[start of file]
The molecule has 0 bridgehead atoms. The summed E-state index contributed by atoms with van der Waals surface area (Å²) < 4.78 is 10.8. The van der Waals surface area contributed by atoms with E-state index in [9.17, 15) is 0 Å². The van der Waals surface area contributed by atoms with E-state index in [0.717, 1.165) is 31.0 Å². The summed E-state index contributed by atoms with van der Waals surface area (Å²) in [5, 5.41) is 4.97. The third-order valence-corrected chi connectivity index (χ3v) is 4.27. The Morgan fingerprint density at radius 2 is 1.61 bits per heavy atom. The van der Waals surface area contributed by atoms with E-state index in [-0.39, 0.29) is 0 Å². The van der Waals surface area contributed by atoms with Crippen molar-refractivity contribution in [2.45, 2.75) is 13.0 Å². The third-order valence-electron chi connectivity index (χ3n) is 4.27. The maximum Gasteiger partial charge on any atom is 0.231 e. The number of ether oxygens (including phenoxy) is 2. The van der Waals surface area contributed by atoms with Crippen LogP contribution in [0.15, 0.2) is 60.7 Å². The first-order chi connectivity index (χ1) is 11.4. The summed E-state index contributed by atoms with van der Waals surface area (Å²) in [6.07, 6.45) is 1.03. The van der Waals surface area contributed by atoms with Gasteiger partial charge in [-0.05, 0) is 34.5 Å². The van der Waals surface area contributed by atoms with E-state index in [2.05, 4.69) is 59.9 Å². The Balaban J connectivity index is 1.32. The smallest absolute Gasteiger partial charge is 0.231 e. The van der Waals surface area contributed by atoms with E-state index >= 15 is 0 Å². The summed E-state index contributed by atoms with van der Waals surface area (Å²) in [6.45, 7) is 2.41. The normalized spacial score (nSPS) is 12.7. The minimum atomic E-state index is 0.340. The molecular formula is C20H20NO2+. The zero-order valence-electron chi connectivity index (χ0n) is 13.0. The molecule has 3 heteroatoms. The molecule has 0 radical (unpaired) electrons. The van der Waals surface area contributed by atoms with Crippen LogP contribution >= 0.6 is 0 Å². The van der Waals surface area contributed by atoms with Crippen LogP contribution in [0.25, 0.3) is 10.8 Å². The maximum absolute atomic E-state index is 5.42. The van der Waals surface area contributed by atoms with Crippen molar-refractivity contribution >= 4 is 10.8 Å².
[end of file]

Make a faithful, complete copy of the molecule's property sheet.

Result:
The molecule has 0 bridgehead atoms. The summed E-state index contributed by atoms with van der Waals surface area (Å²) < 4.78 is 10.8. The van der Waals surface area contributed by atoms with E-state index in [9.17, 15) is 0 Å². The van der Waals surface area contributed by atoms with E-state index in [0.717, 1.165) is 31.0 Å². The summed E-state index contributed by atoms with van der Waals surface area (Å²) in [5, 5.41) is 4.97. The third-order valence-corrected chi connectivity index (χ3v) is 4.27. The Morgan fingerprint density at radius 2 is 1.61 bits per heavy atom. The van der Waals surface area contributed by atoms with E-state index in [-0.39, 0.29) is 0 Å². The van der Waals surface area contributed by atoms with Crippen molar-refractivity contribution in [2.45, 2.75) is 13.0 Å². The third-order valence-electron chi connectivity index (χ3n) is 4.27. The maximum Gasteiger partial charge on any atom is 0.231 e. The number of ether oxygens (including phenoxy) is 2. The van der Waals surface area contributed by atoms with Crippen LogP contribution in [0.15, 0.2) is 60.7 Å². The first-order chi connectivity index (χ1) is 11.4. The summed E-state index contributed by atoms with van der Waals surface area (Å²) in [6.07, 6.45) is 1.03. The van der Waals surface area contributed by atoms with Gasteiger partial charge in [-0.05, 0) is 34.5 Å². The van der Waals surface area contributed by atoms with E-state index in [2.05, 4.69) is 59.9 Å². The Balaban J connectivity index is 1.32. The smallest absolute Gasteiger partial charge is 0.231 e. The van der Waals surface area contributed by atoms with E-state index >= 15 is 0 Å². The summed E-state index contributed by atoms with van der Waals surface area (Å²) in [6.45, 7) is 2.41. The normalized spacial score (nSPS) is 12.7. The minimum atomic E-state index is 0.340. The molecular formula is C20H20NO2+. The zero-order valence-electron chi connectivity index (χ0n) is 13.0. The molecule has 3 heteroatoms. The molecule has 0 radical (unpaired) electrons. The van der Waals surface area contributed by atoms with Crippen LogP contribution >= 0.6 is 0 Å². The van der Waals surface area contributed by atoms with Crippen LogP contribution in [0.25, 0.3) is 10.8 Å². The maximum absolute atomic E-state index is 5.42. The van der Waals surface area contributed by atoms with Crippen molar-refractivity contribution >= 4 is 10.8 Å².